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Wandering Souls-4

October 1, 2013

The pain spoke to him as he walked past the main gate and saw that Kevin wasn’t there, in the guard shack.  Dewey and his anger knew Kevin would be inside the warehouse office, the warmer, drier warehouse office.  Theoretically, this made no difference.  Theoretically, the monitors in the warehouse office and the remote cameras made the guard shack redundant.  Theoretically, inside at the central desk you could maintain the base’s security and it was the guard’s option whether he waited between rounds in the shack or office, but Dewey didn’t trust the theory, felt that being out in the guard shack kept him alert and ready to respond.  Dewey rarely went into the central office, even on breaks, and resented Kevin doing so.
“Still raining huh?”
“Yeah.  Before you leave I want to make a round, let you see if anything moves while I’m out there.”
“There was nothing on the quarter after.  Not time to walk it yet.”
“Close enough. I’ll make it quick.”
“All right Dewey,” Kevin said.

But he didn’t make it quick.  He walked slowly along the fence to the old piers and the back gate.  Through the boathouse
and the two other warehouses, the old barracks and mess hall.  He wore an old Army surplus poncho from the office in the rain and it was like walking around in a small room, the rain thumping onto the poncho sounding like it was hitting a roof.  In the hood Dewey, who insisted on walking his rounds no matter what, was effectively deafened by the roar of rain on his head’s roof, blinded by the runoff from the eaves.  He looked hard and poked around with his flashlights beam but could really barely see to walk.
And when he got back, saw that Kevin had left while he was out leaving a note, “Had to go. Meeting someone,” the pain chimed in again fingering his ribs and making itself a home.
The pain, when it was bad, was centered in his chest and echoed in his left arm and up his neck into his jaw.  When it was bad, the pain, he walked it like a dog, up and down, up and down.  And he spoke to it.  “You shit,” he said.  “You fucking shit.”
That night, after Kevin left, he was walking his pain in the depot building waiting for whoever it was who had been breaking in, wanting to catch them and break them some, just a little, before the police showed up, as alway, too late to do anything but take them away, if he was there to hold them.  He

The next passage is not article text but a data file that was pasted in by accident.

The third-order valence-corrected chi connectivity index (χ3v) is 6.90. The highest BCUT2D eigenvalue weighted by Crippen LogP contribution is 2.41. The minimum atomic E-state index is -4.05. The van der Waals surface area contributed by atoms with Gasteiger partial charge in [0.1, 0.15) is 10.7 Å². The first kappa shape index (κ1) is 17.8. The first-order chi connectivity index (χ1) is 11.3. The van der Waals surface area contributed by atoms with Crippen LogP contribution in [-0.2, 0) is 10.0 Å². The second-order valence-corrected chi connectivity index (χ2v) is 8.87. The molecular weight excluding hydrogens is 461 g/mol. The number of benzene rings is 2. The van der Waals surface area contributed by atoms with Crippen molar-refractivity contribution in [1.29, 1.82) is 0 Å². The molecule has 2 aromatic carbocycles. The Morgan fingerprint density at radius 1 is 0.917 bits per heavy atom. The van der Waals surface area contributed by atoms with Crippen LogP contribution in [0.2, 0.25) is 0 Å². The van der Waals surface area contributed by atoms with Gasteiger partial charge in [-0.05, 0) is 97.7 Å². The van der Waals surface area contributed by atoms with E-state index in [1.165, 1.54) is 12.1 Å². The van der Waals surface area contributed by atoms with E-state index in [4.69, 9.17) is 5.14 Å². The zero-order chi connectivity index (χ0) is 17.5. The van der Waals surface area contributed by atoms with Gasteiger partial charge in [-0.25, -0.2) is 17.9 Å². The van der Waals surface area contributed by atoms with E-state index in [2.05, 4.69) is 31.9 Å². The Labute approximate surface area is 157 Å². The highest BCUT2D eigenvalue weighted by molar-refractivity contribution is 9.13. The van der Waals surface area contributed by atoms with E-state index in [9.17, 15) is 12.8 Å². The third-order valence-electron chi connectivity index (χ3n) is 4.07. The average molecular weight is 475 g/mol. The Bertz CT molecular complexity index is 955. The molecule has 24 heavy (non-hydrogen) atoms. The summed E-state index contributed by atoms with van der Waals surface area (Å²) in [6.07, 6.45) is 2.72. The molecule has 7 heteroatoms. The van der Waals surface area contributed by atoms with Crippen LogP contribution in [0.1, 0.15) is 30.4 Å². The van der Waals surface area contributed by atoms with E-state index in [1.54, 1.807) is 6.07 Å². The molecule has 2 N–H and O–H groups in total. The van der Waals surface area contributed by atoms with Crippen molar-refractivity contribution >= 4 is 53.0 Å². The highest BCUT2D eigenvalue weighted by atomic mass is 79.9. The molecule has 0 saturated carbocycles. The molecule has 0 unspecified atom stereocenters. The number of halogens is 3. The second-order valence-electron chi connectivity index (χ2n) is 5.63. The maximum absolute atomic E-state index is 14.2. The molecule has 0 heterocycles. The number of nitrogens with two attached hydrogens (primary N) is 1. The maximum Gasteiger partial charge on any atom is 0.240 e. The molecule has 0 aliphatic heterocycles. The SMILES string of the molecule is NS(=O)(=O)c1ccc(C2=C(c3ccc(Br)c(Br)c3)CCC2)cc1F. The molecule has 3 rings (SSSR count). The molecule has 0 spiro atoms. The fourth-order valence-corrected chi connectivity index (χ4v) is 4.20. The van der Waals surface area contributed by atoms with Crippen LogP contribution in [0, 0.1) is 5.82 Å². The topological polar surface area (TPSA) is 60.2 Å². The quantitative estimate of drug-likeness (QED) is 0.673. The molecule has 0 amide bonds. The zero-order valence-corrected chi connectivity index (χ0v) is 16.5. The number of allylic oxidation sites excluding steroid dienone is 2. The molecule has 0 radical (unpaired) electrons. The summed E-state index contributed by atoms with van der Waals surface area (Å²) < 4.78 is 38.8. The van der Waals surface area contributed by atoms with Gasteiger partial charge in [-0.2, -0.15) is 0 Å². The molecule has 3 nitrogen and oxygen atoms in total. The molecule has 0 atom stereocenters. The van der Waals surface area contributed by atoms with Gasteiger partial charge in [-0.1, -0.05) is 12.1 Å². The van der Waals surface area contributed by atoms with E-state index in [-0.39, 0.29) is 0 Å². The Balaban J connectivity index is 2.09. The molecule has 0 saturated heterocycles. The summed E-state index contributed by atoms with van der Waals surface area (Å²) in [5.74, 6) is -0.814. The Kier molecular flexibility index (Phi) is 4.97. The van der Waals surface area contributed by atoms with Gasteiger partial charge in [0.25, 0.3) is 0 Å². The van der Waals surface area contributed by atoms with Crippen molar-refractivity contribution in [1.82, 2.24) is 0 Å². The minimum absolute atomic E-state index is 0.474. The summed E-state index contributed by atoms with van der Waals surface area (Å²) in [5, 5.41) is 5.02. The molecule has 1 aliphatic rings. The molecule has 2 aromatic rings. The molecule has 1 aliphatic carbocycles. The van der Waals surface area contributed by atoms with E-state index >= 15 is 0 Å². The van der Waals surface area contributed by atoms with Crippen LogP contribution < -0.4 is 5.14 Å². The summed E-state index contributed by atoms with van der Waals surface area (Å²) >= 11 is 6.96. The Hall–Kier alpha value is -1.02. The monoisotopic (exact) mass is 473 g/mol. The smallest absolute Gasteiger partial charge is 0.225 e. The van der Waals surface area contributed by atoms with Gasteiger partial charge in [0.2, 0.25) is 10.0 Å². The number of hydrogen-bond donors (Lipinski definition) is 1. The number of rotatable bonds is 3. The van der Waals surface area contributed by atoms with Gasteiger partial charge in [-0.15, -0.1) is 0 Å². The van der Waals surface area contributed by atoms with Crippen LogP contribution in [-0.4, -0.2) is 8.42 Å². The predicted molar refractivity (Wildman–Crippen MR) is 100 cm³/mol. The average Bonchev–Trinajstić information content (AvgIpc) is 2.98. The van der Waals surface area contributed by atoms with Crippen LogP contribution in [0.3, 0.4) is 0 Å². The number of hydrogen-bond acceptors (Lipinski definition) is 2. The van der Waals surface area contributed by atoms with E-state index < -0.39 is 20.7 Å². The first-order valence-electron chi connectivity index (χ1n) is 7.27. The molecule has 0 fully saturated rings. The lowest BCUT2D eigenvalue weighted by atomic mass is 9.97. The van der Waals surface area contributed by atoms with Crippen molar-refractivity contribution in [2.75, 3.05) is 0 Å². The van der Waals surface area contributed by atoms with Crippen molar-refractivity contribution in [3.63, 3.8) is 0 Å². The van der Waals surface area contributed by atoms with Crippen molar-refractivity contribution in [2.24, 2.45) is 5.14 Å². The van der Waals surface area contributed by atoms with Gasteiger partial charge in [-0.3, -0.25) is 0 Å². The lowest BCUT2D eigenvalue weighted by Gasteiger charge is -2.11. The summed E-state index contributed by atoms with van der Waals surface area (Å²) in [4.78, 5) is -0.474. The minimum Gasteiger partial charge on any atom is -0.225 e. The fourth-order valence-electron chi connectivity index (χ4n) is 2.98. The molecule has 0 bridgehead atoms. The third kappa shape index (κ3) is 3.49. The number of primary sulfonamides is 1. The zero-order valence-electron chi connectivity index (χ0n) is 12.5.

knew he had to be careful, not to hurt them too much.  Sometimes, when the outrage was in him, he had trouble keeping himself in place.  He couldn’t have another assault beef without doing time, judges and lawyers had told him that and the agony checked in suddenly pushing his ribs out and pulling the blood from his face.  Not trusting his legs he sat, on the floor leaning against a wall and pulled out a Lucky Strike cigarette.  He lighted it, inhaled deeply and said to his fucked up heart, “There you bastard, take a hit of that.”  And as he spoke he looked up into the eyes of the black kid, the tall, thin black kid in a knit cap looking at him from across the loading dock, peeking up over a pile of boxes at him and Dewey was up then, running, saying, “Motherfucker, motherfucker when his chest fell in on itself silencing him, he thought forever, toppling him, the pressure surging up through clavicles and neck and into his skull until he could feel his soul spewing out the top of his head and he hit the ramp, hit the ramp’s slope so hard enough to bounce, bounce and hit again and slide, slowly, feeling each tiny lump and pit in the concrete and they passed, finally the gritty surface of the slab catching at him halted his descent and he lay looking up into the rafters, seeing there an astonishing intricacy of line and shadow, light and dark and